Respondents Consolidated Broadcasting System, Inc. (CBS) and People’s Broadcasting Service, Inc. (PBS) are radio networks both involved in the operation of radio broadcasting services in the Philippines, they being the grantees of legislative franchises. Following the enactment of these franchise laws, NTC issued Provisional Authorities allowing them to install, operate and maintain various AM and FM broadcast stations in various locations throughout the nation. Petitioner Santiago C. Divinagracia, alleging that he was a stockholder of respondent companies, filed two complaints with the NTC alleging that despite the provisions of the law mandating the public offering of at least 30% of the common stocks of Respondents, both entities had failed to make such offering. Petitioner prayed for the cancellation of all the Provisional Authorities or CPCs of Respondents. The NTC dismissed both complaints, positing that although it had full jurisdiction to revoke or cancel a Provisional Authority or CPC for violations or infractions of the terms and conditions, it refrained from exercising the same.
Whether or not NTC has the power to cancel Provisional Authorities and CPCs of entities which Congress has issued franchises to operate
We earlier replicated the various functions of the NTC, as established by E.O. No. 546. One can readily notice that even as the NTC is vested with the power to issue CPCs to broadcast stations, it is not expressly vested with the power to cancel such CPCs, or otherwise empowered to prevent broadcast stations with duly issued franchises and CPCs from operating radio or television stations.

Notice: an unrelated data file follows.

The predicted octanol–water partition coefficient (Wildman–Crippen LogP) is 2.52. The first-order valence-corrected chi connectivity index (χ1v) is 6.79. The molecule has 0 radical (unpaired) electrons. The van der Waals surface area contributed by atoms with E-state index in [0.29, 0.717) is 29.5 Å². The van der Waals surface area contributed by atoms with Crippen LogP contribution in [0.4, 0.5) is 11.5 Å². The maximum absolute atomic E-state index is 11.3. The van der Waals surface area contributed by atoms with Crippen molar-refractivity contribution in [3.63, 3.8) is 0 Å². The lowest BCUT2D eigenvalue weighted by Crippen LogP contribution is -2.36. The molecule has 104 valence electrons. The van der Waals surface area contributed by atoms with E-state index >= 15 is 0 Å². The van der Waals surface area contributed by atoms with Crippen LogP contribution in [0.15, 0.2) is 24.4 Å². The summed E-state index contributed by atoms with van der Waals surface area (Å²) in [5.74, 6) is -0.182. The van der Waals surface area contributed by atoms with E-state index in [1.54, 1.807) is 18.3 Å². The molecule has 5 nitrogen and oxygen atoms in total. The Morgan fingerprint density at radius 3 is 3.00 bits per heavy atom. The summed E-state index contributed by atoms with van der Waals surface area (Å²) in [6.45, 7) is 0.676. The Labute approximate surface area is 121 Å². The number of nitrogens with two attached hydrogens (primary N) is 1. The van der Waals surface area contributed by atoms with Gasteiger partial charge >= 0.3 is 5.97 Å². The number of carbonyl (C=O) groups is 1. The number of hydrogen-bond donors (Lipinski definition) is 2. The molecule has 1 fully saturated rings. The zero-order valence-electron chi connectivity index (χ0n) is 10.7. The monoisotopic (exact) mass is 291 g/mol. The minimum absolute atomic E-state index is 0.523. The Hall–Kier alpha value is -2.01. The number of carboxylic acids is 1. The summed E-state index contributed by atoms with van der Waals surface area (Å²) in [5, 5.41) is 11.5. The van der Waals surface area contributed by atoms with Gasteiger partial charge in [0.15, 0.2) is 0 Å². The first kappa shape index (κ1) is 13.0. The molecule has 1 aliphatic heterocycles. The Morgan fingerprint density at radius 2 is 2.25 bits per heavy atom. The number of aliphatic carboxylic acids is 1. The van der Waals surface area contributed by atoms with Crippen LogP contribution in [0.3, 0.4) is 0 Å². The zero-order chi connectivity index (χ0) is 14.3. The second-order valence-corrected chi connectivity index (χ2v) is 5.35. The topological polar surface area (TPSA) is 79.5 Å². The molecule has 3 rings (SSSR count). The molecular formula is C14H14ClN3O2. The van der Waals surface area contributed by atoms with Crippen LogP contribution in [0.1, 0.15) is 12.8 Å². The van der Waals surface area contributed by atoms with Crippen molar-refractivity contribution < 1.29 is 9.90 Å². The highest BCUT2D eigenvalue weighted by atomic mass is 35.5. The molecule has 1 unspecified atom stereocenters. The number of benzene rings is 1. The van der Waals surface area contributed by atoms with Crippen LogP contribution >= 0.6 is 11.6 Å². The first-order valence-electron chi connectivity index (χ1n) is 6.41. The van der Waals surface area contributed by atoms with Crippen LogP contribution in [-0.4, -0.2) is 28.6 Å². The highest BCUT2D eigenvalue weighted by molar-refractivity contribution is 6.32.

Petitioner relies on the power granted to the Public Service Commission to revoke CPCs or CPCNs under Section 16(m) of the Public Service Act. That argument has been irrefragably refuted by Section 14 of the Public Service Act, and by jurisprudence, most especially RCPI v. NTC. As earlier noted, at no time did radio companies fall under the jurisdiction of the Public Service Commission as they were expressly excluded from its mandate under Section 14. In addition, the Court ruled in RCPI that since radio companies, including broadcast stations and telegraphic agencies, were never under the jurisdiction of the Public Service Commission except as to rate-fixing, that Commission’s authority to impose fines did not carry over to the NTC even while the other regulatory agencies that emanated from the Commission did retain the previous authority their predecessor had exercised. No provision in the Public Service Act thus can be relied upon by the petitioner to claim that the NTC has the authority to cancel CPCs or licenses.